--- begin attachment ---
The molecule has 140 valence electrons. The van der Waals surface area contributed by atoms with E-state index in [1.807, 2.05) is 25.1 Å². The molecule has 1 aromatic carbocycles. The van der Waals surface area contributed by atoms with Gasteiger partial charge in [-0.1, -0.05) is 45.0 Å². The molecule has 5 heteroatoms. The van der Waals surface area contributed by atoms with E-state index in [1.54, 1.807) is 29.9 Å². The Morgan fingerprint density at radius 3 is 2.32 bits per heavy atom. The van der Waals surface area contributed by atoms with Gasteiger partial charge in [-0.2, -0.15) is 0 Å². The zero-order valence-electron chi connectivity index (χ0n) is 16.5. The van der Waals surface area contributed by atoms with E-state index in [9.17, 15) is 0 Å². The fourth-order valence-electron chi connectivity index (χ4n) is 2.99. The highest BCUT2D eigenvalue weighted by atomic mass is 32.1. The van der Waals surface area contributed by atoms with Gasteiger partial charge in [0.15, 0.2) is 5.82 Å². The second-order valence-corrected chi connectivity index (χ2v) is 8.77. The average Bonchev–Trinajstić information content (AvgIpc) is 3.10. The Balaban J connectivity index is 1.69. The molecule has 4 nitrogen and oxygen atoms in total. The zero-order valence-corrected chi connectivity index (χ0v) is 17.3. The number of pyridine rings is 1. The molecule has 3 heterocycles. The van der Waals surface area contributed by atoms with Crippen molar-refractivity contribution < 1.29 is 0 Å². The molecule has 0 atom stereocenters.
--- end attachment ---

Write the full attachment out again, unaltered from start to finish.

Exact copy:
The molecule has 140 valence electrons. The van der Waals surface area contributed by atoms with E-state index in [1.807, 2.05) is 25.1 Å². The molecule has 1 aromatic carbocycles. The van der Waals surface area contributed by atoms with Gasteiger partial charge in [-0.1, -0.05) is 45.0 Å². The molecule has 5 heteroatoms. The van der Waals surface area contributed by atoms with E-state index in [1.54, 1.807) is 29.9 Å². The Morgan fingerprint density at radius 3 is 2.32 bits per heavy atom. The van der Waals surface area contributed by atoms with Gasteiger partial charge in [-0.2, -0.15) is 0 Å². The zero-order valence-electron chi connectivity index (χ0n) is 16.5. The van der Waals surface area contributed by atoms with E-state index in [9.17, 15) is 0 Å². The fourth-order valence-electron chi connectivity index (χ4n) is 2.99. The highest BCUT2D eigenvalue weighted by atomic mass is 32.1. The van der Waals surface area contributed by atoms with Gasteiger partial charge in [0.15, 0.2) is 5.82 Å². The second-order valence-corrected chi connectivity index (χ2v) is 8.77. The average Bonchev–Trinajstić information content (AvgIpc) is 3.10. The Balaban J connectivity index is 1.69. The molecule has 4 nitrogen and oxygen atoms in total. The zero-order valence-corrected chi connectivity index (χ0v) is 17.3. The number of pyridine rings is 1. The molecule has 3 heterocycles. The van der Waals surface area contributed by atoms with Crippen molar-refractivity contribution < 1.29 is 0 Å². The molecule has 0 atom stereocenters.